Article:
The great danger of hitting your head during sports

Former NFL player Phillip Adams killed six people in April – and himself. Now it was revealed that he suffered from the degenerative brain disease CTE, like many former football players. An underestimated disadvantage of football: There are frequent violent clashes. Not always without consequences. Concussions can sometimes cause serious long-term damage. CTE is one of them – and sometimes changes the patient’s nature.

Repeated shocks to the head can threaten the health of the brain – and can also trigger mental illness. The more severe the impact, the more likely depression is to develop. U.S. researchers gained this insight in a study that includes contact athletes and military service personnel, FITBOOK reported. With the story of ex-footballer Phillip Adams, a particularly serious brain disease, CTE, comes back into focus.

It is no coincidence that many ex-football players suffer from mental health issues. They are sometimes so pronounced that those affected take their own lives, as experts from Boston University’s CTE Center explain on their website. In addition to depression and outbursts of anger, there have also been documented cases of memory loss and dementia.

Former NFL player Phillip Adams apparently also underwent a particularly dramatic character change as a late consequence of several blows to the head. He had stage 2 chronic traumatic encephalopathy (CTE) when he allegedly shot and killed six people before taking his own life, authorities said Tuesday.

Dr Ann McKee of Boston University, who conducted the study of Phillip Adams ‘brain tissue, said at a news conference that Adams’ CTE was “unusually severe in both frontal lobes” and may have contributed to his “behavioral abnormalities”.

Adams, 32, suffered several injuries during his six-year NFL career, and his father, Alonzo Adams, told the WCNC after the Rock Hill incident on April 7, 2021: “I think football has put him together . “

Phillip Adams in a photo from 2011Photo: Getty Images

What is CTE?

CTE is a serious degenerative brain disease. It occurs in people who have had many concussions or blows to the head. It was therefore for a long time primarily known as “Boxer’s encephalopathy”. It is now known that other contact sports, such as American football in particular, are also affected.

In detail, CTE means that parts of the frontal lobe, which are important for decisions and impulse control, are covered by deposited so-called tau proteins. Cerebral ventricles (cavities filled with cerebrospinal fluid) have dilated and the hippocampus, which is important for memory, has shrunk. The corpus amygdaloideum, also known as the amygdala, is severely affected. It is the part of the brain that regulates emotions such as fear.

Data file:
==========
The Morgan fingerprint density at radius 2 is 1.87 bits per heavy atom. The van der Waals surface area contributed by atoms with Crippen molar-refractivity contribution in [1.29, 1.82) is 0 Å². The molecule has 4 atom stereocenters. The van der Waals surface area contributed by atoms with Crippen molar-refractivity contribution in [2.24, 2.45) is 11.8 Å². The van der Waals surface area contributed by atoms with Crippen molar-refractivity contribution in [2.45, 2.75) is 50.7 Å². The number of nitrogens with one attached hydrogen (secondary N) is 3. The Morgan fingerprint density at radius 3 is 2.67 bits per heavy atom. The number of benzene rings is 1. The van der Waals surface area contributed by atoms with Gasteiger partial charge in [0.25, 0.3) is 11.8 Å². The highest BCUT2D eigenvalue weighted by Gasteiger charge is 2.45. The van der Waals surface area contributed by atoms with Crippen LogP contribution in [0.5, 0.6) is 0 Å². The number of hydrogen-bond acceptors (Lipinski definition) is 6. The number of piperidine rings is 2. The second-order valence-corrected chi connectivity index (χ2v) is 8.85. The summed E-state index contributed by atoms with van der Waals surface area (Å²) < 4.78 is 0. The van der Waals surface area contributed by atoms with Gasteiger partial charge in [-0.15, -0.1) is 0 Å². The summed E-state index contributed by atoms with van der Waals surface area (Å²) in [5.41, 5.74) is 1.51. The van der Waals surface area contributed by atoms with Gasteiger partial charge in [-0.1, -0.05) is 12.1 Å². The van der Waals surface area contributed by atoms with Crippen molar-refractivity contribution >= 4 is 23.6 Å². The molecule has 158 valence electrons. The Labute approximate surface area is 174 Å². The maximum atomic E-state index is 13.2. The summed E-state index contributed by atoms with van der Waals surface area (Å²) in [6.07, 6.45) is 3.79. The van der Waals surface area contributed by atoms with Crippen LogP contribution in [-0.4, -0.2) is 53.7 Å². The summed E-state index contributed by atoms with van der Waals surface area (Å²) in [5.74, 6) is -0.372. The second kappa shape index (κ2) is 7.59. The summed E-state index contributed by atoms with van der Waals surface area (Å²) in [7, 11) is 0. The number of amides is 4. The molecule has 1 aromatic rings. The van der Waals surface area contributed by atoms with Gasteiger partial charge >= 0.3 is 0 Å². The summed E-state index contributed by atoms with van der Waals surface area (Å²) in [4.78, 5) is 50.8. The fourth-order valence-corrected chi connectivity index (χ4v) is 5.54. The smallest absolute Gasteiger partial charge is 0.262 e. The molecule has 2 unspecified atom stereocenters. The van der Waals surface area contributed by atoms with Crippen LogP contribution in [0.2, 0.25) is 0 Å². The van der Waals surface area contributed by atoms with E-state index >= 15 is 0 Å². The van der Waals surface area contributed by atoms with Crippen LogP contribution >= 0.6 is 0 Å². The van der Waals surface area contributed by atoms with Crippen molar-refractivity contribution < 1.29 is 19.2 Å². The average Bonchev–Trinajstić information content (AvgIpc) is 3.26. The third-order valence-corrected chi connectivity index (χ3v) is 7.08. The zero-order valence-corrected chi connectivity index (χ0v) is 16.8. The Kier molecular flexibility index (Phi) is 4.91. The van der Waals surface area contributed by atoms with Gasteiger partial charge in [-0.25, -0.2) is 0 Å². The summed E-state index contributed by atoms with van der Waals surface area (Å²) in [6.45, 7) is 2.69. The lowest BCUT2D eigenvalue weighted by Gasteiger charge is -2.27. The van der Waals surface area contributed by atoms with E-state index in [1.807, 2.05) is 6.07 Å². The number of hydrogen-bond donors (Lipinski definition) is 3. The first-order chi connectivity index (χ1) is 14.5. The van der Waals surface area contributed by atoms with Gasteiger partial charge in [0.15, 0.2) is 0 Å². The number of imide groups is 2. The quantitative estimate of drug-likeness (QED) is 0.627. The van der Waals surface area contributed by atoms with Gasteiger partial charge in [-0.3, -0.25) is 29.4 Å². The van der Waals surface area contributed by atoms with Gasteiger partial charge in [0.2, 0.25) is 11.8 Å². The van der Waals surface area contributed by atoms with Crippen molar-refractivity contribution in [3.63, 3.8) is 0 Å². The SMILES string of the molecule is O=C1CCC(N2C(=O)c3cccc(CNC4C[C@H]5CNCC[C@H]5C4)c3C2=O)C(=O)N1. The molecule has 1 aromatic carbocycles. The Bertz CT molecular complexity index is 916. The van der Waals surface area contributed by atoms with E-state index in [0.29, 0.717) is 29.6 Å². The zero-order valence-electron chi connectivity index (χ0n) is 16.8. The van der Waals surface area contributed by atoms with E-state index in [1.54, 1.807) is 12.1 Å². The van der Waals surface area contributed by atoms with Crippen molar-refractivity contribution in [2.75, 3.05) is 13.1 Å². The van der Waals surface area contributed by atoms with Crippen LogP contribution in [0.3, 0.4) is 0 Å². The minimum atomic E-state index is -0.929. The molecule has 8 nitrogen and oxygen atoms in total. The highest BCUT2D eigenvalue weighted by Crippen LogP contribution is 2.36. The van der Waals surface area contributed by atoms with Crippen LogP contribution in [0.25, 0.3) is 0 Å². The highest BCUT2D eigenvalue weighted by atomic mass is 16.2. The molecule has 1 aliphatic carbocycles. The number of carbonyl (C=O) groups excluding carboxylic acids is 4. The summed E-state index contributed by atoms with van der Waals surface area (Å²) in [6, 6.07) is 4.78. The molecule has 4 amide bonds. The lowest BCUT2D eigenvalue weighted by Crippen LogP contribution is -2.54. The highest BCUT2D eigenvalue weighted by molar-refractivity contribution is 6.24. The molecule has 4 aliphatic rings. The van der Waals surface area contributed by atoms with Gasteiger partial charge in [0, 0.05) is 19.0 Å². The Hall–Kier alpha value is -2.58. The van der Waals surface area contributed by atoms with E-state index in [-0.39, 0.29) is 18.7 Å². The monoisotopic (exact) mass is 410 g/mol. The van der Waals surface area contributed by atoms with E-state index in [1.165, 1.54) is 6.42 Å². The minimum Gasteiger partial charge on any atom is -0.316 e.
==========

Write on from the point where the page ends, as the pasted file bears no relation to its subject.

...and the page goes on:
CTE patients are often impulsive, aggressive, and emotionally unstable

According to Ann McKee, director of the McKee CTE Center, impulse control difficulties, aggression, and emotional lability are commonly seen in people with CTE. Her comments on this can be read in the Washington Post.

McKee is particularly concerned about one thing: “We are seeing an acceleration of the disease in young athletes. We do not know if it is because they are playing more aggressively or because they are starting younger.” It is believed that adolescents’ brains are particularly sensitive to physical shock.

Phillip Adams is not the first fatal CTE case

Another famous and shocking example of this is the story of Aaron Hernandez († 27). The football player (position: tight end) had received many blows to the head during his sports career. In April 2019, his suicide went through the media. He had hanged himself in the prison cell, where he was to serve a life sentence for murder.

During the autopsy, doctors found severe damage and perforations in his brain. Hernandez had suffered from third-degree chronic traumatic encephalopathy. Such a severe form was previously known only to significantly older people.

Even small dents are dangerous – especially for children

A study from McMaster University (Ontario) shows that not only concussion but even milder effects on the head temporarily impair memory performance measurably.

Researcher Melissa McCradden led a study on this. She got football, soccer and rugby players to complete three computer memory tests. It turned out that all players during the season could remember worse than before the season or in the recovery phase afterwards. McCradden concludes that the results are related to the brain’s current ability to form new neurons.

Heads of girls and women more sensitive

Female players are said to suffer even more neuronal damage after headers than their male counterparts. Researchers from the Albert Einstein College of Medicine (Bronx) examined the brains of 49 players each using an imaging method.

The result: Several headers worsened the conductivity of nerve processes (axons) in both sexes. In men, however, the damage affected “only” three brain regions, in women eight – and mostly more persistently. The reasons for this are still unclear.

How dangerous are headers in childhood?

Associations are already responding – albeit with varying consistency. In the United States, since 2015, the American Football Association has banned children under the age of 10 from traveling at all. Between the ages of 11 and 13, this is allowed in the game, but prohibited during training. The German Football Association has not yet made any specifications. However, he does not recommend that you start training with a head ball before you are 13 or 14 years old, where the neck and head muscles are stronger.

Leave a Comment